Although Dr Schwartz agrees that the decision about how many, when, and whom to screen will have to be determined by society, he is adamantly in favor of the testing. Young lives are worth the cost.
Grade the Health of Your County
Want to know how many teen mothers there are in your county or the top 5 causes of death? The US Department of Health and Human Services is making this information easily available on the Web at www.communityhealth.hrsa.gov
The data are found in the Community Health Status Indicators Reports (CHSI), which are funded by the department’s Health Resources and Services Administration (HRSA) and produced in collaboration with the National Association of County and City Health Officials (NACCHO), the National Association of State and Territorial Health Officials (ASTHO), and the Public Health Foundation (PHF). The data cover the period from 1988 to 1998.
“We encourage counties to compare their health status with the nation and ‘peer counties’ with similar characteristics and challenges, identify strengths and areas needing improvement, and share solutions for improving public health,” said HRSA Administrator Claude Earl Fox, MD, MPH, in a released statement. “In responding to requests from local and state public health leaders for more data, we wanted the project to be a bottom-up effort, with city, county, state, and public health representatives involved in producing the reports and helping to guide the process. Community planning efforts have historically been hindered by the lack of comprehensive data at the local level. The CHSI reports help to fill this gap, but they do not serve as a substitute for rigorous community needs assessment.”
The reports not only contain data on causes of death, infant mortality, and the incidence and prevalence of disease, but they also allow comparison with similar counties across the nation.
Birth outcomes, including low birth weight babies, unmarried mothers, and prenatal care, as well as death data, including breast cancer, homicide, and heart disease can be compared with peer counties. It is also possible to compare the information for a specific county with similar data for the nation as a whole and with the targets set by the federal Healthy People 2010 initiative.
Influenza Vaccine Shortages Threaten Those With Chronic Diseases
Production of the influenza vaccine for winter 2000 is lagging, according to a report in the August 14, 2000 issue of American Medical News. In response, officials from the federal Centers for Disease Control and Prevention (CDC) are warning public health authorities at the city and state level to postpone flu vaccination campaigns, which are already in the planning stages.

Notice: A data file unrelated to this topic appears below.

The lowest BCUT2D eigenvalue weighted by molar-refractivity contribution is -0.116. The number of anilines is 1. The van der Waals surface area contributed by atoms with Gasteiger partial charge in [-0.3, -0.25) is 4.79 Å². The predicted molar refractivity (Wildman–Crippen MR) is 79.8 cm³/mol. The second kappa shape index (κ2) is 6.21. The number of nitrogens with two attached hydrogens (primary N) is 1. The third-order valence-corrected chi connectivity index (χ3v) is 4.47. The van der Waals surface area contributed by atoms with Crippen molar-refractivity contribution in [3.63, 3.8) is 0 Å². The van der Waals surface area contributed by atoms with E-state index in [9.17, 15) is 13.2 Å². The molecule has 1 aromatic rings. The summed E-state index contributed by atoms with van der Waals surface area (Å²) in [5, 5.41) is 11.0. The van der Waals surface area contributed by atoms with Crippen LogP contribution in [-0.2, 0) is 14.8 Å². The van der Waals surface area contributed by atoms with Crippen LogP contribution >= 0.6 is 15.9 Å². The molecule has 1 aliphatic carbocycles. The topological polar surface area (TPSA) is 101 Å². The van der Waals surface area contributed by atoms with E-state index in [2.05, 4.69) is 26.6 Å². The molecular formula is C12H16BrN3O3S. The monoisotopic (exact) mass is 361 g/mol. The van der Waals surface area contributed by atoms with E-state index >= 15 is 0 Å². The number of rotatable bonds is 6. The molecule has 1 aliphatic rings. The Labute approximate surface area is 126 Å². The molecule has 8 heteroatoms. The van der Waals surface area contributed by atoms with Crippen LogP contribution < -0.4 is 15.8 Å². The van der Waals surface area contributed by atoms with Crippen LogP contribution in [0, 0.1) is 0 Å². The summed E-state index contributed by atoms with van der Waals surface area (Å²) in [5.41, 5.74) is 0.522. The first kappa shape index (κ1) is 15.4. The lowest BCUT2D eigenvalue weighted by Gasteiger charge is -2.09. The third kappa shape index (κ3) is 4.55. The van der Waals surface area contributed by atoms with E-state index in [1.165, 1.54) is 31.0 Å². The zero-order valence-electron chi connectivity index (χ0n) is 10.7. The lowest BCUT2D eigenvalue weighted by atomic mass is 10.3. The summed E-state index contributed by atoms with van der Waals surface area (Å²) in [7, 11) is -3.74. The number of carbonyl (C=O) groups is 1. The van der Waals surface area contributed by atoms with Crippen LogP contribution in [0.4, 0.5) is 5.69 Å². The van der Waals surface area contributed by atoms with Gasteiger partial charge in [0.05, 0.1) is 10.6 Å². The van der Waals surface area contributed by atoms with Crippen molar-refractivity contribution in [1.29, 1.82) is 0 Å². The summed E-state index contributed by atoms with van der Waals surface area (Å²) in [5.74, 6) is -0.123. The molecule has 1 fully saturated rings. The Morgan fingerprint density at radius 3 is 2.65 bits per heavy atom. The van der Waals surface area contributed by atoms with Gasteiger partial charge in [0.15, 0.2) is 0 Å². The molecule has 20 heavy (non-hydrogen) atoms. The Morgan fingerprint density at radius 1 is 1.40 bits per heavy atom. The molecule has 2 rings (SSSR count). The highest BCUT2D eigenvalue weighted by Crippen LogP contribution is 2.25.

Ordinarily, public health officials begin alerting people to the need to receive a flu vaccine in late September or early October. Now, they are postponing those plans until they determine how much vaccine they will receive.
The slowdown in producing the vaccine occurred because manufacturers had trouble growing one new component of the vaccine, the A/Panama strain. The influenza vaccine for winter 2000 contains inactivated strains of A/Panama, A/New Caledonia, and B/Yamanashi, the forms of the influenza virus considered most likely to strike this winter. It can take 6 to 8 months to make a flu vaccine, and public health officials said they do not know the full impact of the problem yet. The vaccine will probably be available later than it usually is, but there are also worries that there may be less of it available, according to American Medical News.
In the July 14 edition of the Morbidity and Mortality Weekly Report published by the CDC, experts recommend that vaccination campaigns be delayed until November. The CDC and the US Food and Drug Administration are telling doctors that there will be enough vaccine to protect those at highest risk, such as the elderly and those whose immune systems have been suppressed by drugs or disease. “We want to alert [doctors] to focus on high risk,” said Tim Uyeki, MD, MPH, an epidemiologist in the CDC’s influenza branch. “There’s no change in how one goes about vaccinating these people. It should be routine.”
Health officials had considered recommending the immunization of all people between the ages of 50 and 64 years, rather than focusing only on those 65 and older. However, with a potential shortage in the offing, they are asking doctors to focus on those aged 50 to 64 years who have risk factors that make getting the flu particularly dangerous.
Although no agency is recommending against flu vaccines for the well, the CDC and Food and Drug Administration are most concerned that those at risk of serious complications or even death from the influenza virus receive the vaccine. Each year in the United States, the deaths attributed to the flu and its complications total between 20 000 and 40 000. More than 90% of these deaths occur in people over the age of 65 years.
- Copyright © 2000 by American Heart Association